According to an Associated Press release on January 30, 2007,

"Climate scientists at seven government agencies say they have been subjected to political pressure aimed at downplaying the threat of global warming.
"The groups presented a survey that shows two in five of the 279 climate scientists who responded to a questionnaire complained that some of their scientific papers had been edited in a way that changed their meaning. Nearly half of the 279 said in response to another question that at some point they had been told to delete reference to "global warming" or "climate change" from a report."[30]

Critics writing in the Wall Street Journal editorial page claim that the survey [31] was itself unscientific.[32]

Attempts to suppress scientific information on global warming and other issues have been described by Chris Mooney as constituting a Republican War on Science.

Allegations of U.S. government attempts to mislead the publicEdit

The book Hell and High Water asserts that there has been a disingenuous, concerted and effective campaign to convince Americans that the science is not proven, or that global warming is the result of natural cycles, and that there needs to be more research. The book claims that, to delay action, industry and government spokesmen suggest falsely that "technology breakthroughs" will eventually save us with hydrogen cars and other fixes. It calls on voters to demand immediate government action to curb emissions. Tyler Hamilton, in his review of the book for The Toronto Star, wrote that the book offers "alarming detail on how the U.S. public is being misled by a federal government (backed by conservative political forces) that is intent on inaction, and that's also on a mission to derail international efforts to curb emissions."[33]

Global warming litigationEdit

Several lawsuits have been filed over global warming. For example, Massachusetts v. Environmental Protection Agency before the Supreme Court of the United States forced the US government to regulate greenhouse gases under the Clean Air Act. A similar approach was taken by California Attorney General Bill Lockyer who filed a lawsuit California v. General Motors Corp. to force car manufacturers to reduce vehicles' emissions of carbon dioxide. A third case, Comer v. Murphy Oil, was filed by Gerald Maples, a trial attorney in Mississippi, in an effort to force fossil fuel and chemical companies to pay for damages caused by global warming.[34]

State and local governmentsEdit

However, 195 US cities representing more than 50 million Americans - have committed to reducing carbon emissions to 7% below 1990 levels. In 2005, California (the world's sixth largest economy) committed to reducing emissions to 2000 levels by 2010, 1990 levels by 2020, and 80% below 1990 levels by 2050. Measures to meet these targets include tighter automotive emissions standards, and requirements for renewable energy as a proportion of electricity production. The Union of Concerned Scientists has calculated that by 2020, drivers would save $26 billion per year if California’s automotive standards were implemented nationally. [9]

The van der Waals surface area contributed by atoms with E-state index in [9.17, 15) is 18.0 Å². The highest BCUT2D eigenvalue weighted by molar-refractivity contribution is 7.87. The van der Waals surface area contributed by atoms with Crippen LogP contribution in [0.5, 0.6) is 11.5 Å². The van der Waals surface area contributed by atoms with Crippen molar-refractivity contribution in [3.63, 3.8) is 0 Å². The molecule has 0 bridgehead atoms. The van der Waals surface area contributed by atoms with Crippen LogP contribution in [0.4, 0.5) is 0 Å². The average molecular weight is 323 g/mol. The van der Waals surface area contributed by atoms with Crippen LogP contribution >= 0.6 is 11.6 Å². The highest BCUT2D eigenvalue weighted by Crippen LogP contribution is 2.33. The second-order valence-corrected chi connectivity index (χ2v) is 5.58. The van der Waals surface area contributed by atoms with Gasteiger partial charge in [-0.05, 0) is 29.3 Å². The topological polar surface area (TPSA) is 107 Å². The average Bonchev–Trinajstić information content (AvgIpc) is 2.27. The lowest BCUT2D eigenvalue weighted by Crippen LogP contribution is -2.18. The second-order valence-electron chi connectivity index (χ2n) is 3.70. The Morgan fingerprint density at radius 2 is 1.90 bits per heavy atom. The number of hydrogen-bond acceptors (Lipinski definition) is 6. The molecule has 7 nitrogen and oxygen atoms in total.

On August 31, 2006, the California leaders of both political parties agreed to terms in the California Global Warming Solutions Act. When this legislation goes into effect it will limit the state’s global warming emissions to 1990 levels by 2020, and institute a mandatory emissions reporting system to monitor compliance. The legislation will also allow for market mechanisms to provide incentives to businesses to reduce emissions while safeguarding local communities. [10] The bill was signed into law on September 27, 2006, by Governor Arnold Schwarzenegger, who declared, "We simply must do everything we can in our power to slow down global warming before it is too late... The science is clear. The global warming debate is over."

Gov. Schwarzenegger also announced he would seek to work with Prime Minister Tony Blair of Great Britain, and various other international efforts to address global warming, independently of the federal government. [35]

On September 8, 2006, Arizona Governor Janet Napolitano signed an executive order calling on the state to create initiatives to cut greenhouse gas emissions to the 2000 level by the year 2020 and to 50 percent below the 2000 level by 2040.[11]


Seven Northeastern US states are involved in the Regional Greenhouse Gas Initiative, a state level emissions capping and trading program. It is believed that the state-level program will apply pressure on the federal government to support Kyoto Protocol.

  • Participating states[12]:

Beginning in 2009, carbon dioxide emissions from power plants will be capped by state:

Federal government attempts to undermine state effortsEdit

The US government has worked to undermine state efforts to mitigate global warming. Transportation Secretary Mary Peters, with White House approval, personally directed US efforts to urge governors and dozens of members of the House of Representatives to block California’s first-in-the-nation limits on greenhouse gases from cars and trucks, according to e-mails obtained by Congress.[36]

Vatican Edit

Pope Benedict XVI told up to half a million people, over a hillside near the Adriatic city of Loreto on the day Catholic Church marks its annual Save Creation Day, that world leaders must make courageous decisions to save the planet "before it is too late" [37].

Canada Edit

  • Canada's Liberal Government during the 1990s had agreed to Kyoto but oversaw the increase of greenhouse gas emissions during their terms in office and did little to meet Kyoto's targets. Canada's current Conservative Government has claimed that, due to increased emissions since 1990, it is realistically impossible to meet their Kyoto targets and attempting to do so would be disastrous for the Canadian economy. Current Prime Minister Stephen Harper has come under fire for being adamant in leaving Kyoto and working on a different climate plan. Consequently, this issue has become something of an Achilles Heel for the Government in recent months. The current Liberal Party has been quick in their condemnation of the Government but has also been accused of using Global Warming for political purposes as seen in the naming of leader Stéphane Dion's dog 'Kyoto'. Recent polls have indicated that, if there were to be an election soon, the environment would be the top issue for Canadians.